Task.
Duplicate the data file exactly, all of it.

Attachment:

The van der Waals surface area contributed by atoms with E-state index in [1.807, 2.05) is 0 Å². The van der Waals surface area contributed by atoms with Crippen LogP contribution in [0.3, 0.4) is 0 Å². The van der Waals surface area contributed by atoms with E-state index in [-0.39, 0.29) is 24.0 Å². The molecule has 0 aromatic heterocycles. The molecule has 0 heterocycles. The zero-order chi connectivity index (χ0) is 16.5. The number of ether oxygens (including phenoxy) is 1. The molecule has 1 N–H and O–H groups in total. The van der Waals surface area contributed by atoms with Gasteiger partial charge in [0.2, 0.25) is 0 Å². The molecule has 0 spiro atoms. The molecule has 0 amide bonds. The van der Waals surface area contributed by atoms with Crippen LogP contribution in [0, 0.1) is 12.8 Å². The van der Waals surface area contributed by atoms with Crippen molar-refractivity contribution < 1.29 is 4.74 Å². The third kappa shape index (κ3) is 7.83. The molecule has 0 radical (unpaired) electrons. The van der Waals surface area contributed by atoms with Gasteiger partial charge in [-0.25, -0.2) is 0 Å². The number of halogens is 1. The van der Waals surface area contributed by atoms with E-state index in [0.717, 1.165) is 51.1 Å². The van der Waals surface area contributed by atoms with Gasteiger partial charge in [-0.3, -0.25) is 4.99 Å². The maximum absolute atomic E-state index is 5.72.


The van der Waals surface area contributed by atoms with E-state index in [1.807, 2.05) is 0 Å². The van der Waals surface area contributed by atoms with Crippen LogP contribution in [0.3, 0.4) is 0 Å². The van der Waals surface area contributed by atoms with E-state index in [-0.39, 0.29) is 24.0 Å². The molecule has 0 aromatic heterocycles. The molecule has 0 heterocycles. The zero-order chi connectivity index (χ0) is 16.5. The number of ether oxygens (including phenoxy) is 1. The molecule has 1 N–H and O–H groups in total. The van der Waals surface area contributed by atoms with Gasteiger partial charge in [0.2, 0.25) is 0 Å². The molecule has 0 spiro atoms. The molecule has 0 amide bonds. The van der Waals surface area contributed by atoms with Crippen LogP contribution in [0, 0.1) is 12.8 Å². The van der Waals surface area contributed by atoms with Crippen molar-refractivity contribution < 1.29 is 4.74 Å². The third kappa shape index (κ3) is 7.83. The molecule has 0 radical (unpaired) electrons. The van der Waals surface area contributed by atoms with Gasteiger partial charge in [-0.25, -0.2) is 0 Å². The number of halogens is 1. The van der Waals surface area contributed by atoms with E-state index in [0.717, 1.165) is 51.1 Å². The van der Waals surface area contributed by atoms with Gasteiger partial charge in [-0.3, -0.25) is 4.99 Å². The maximum absolute atomic E-state index is 5.72.